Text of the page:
Surely the Government can see the necessity of making well informed decisions regarding the specifics of any changes. Hopefully those responsible for making these decisions will question the effectiveness of a Justice System that only takes into account substantiated proof (scientific fact?) when making judgments that are guided by Laws which have been based on inductively reasoned generalizations drawn from the observation of limited numbers of specific instances (philosophical opinion?). Even the existence of the many heated debates over Australian Shared Parenting Laws highlights the fact that those generalizations were a misrepresentation of the prevailing truth.

The Laws that govern the Family Court System need to be decided by using deductive reasoning to draw valid, logical conclusions from the overwhelmingly substantial amount of relevant empirical evidence available, and most people would agree that those facts can be easily found in the historically prevalent and devastating long term effects observed in children who have witnessed and/or experienced any kind of abuse.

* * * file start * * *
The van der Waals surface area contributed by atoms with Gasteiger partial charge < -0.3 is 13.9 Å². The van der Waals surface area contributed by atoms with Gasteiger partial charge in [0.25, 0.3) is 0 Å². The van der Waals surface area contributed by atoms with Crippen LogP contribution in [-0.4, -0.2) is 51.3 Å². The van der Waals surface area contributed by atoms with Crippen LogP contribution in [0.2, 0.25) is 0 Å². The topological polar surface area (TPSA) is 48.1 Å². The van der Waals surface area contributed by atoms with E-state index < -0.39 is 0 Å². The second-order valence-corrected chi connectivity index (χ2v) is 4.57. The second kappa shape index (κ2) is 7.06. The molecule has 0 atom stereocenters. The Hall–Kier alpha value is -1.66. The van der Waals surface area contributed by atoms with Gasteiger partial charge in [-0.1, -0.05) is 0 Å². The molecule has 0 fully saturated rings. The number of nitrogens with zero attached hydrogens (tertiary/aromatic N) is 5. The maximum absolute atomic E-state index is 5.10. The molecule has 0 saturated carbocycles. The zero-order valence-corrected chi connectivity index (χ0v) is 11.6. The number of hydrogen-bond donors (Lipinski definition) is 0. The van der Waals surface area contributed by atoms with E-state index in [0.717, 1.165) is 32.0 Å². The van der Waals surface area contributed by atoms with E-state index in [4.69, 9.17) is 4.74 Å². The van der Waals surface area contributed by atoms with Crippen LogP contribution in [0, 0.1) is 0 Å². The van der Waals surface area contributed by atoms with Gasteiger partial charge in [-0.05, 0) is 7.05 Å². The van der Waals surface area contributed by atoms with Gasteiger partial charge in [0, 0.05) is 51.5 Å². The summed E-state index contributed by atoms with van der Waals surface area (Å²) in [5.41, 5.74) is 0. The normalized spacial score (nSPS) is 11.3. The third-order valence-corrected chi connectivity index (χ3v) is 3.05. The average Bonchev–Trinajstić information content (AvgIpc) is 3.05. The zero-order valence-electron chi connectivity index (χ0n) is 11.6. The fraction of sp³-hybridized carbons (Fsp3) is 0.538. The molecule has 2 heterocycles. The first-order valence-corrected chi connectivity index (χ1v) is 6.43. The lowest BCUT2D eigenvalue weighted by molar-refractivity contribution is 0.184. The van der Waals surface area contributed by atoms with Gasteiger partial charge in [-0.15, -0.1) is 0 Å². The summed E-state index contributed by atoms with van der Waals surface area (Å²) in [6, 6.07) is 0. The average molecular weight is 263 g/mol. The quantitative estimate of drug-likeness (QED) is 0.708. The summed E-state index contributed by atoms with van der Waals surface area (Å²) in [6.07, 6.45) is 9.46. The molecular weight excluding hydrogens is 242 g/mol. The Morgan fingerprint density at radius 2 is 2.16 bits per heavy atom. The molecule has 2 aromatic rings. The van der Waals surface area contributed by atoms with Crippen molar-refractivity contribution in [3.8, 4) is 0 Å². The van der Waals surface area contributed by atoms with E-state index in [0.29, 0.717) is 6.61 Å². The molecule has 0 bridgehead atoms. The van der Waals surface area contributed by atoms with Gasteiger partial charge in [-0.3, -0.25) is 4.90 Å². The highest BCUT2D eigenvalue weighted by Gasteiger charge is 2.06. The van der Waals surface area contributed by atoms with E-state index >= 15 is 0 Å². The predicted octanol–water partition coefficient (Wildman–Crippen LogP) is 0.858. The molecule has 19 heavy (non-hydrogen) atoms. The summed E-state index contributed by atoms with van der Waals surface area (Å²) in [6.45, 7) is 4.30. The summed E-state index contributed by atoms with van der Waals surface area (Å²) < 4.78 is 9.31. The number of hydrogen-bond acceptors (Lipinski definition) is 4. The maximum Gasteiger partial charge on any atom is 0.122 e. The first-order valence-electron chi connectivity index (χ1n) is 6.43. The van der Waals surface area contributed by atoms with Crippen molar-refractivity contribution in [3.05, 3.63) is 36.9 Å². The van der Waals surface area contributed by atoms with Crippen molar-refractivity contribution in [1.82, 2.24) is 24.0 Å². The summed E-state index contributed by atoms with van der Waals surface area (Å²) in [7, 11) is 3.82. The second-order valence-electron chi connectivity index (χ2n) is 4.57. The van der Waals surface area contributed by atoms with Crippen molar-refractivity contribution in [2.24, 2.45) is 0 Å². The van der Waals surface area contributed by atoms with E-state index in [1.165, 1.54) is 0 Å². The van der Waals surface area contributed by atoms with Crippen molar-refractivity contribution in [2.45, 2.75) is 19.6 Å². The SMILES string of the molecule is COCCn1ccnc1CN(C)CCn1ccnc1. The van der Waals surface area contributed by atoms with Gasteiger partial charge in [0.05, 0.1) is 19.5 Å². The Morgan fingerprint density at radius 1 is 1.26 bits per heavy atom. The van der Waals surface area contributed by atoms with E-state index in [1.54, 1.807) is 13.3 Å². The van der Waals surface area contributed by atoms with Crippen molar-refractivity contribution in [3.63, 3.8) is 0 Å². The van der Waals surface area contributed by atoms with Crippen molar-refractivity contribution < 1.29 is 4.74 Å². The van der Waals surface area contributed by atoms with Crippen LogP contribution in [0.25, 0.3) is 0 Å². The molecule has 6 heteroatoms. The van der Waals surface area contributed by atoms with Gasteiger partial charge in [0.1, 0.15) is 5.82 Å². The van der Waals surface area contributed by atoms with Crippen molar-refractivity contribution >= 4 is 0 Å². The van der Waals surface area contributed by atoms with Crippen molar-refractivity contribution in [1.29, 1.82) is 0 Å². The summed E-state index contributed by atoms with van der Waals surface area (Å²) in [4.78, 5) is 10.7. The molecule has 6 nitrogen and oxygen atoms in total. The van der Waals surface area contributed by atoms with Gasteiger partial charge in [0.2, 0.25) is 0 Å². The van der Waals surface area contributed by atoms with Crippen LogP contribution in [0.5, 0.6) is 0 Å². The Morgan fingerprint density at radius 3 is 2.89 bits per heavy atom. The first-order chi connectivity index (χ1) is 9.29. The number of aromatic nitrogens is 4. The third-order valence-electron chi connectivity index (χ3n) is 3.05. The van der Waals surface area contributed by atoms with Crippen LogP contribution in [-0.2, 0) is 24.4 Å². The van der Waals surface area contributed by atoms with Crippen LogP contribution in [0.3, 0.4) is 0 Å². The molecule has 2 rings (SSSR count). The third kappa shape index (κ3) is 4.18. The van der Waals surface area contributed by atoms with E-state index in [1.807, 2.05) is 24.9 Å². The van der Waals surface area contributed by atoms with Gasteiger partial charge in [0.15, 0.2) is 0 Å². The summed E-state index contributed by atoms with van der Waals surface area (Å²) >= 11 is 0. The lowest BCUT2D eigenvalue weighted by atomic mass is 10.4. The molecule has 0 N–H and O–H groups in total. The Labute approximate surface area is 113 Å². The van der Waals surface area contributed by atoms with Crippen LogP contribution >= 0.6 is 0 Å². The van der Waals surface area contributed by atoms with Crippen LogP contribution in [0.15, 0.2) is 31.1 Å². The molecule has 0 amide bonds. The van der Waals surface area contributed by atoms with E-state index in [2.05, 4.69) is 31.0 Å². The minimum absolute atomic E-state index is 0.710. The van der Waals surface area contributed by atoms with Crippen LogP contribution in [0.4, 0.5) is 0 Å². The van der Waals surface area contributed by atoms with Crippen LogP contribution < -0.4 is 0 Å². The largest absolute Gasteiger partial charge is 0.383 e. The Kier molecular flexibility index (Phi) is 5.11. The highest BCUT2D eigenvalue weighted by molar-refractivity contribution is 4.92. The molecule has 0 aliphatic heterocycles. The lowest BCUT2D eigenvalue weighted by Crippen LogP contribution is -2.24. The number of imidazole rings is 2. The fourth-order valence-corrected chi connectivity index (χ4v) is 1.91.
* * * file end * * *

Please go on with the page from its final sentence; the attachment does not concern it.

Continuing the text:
{{yes, if quizzed, most people WOULD agree if you asked them this, possibly or probably.  But suppose you told the same people that the institutions that their wages help support (by taxes) have some seriously criminal minds not as the occasional bad apple, but as the visionary (but amoral) designers of those institutions?  …  I can’t speak for Australia (maybe you guys have more sense; I have some indications your education system might be better…) but I do know that concepts are being exported from the U.S. to other countries as to the family law system.  Not all our exports are good ones..}}

{{I would rather take a cautious approach to society, now that I KNOW more than I used to, then be forced to continualy “trust” people or entities I know have been so untrustworthy that those who go through their gates end up dead.  Or emotionally, financially, and otherwise destroyed…}}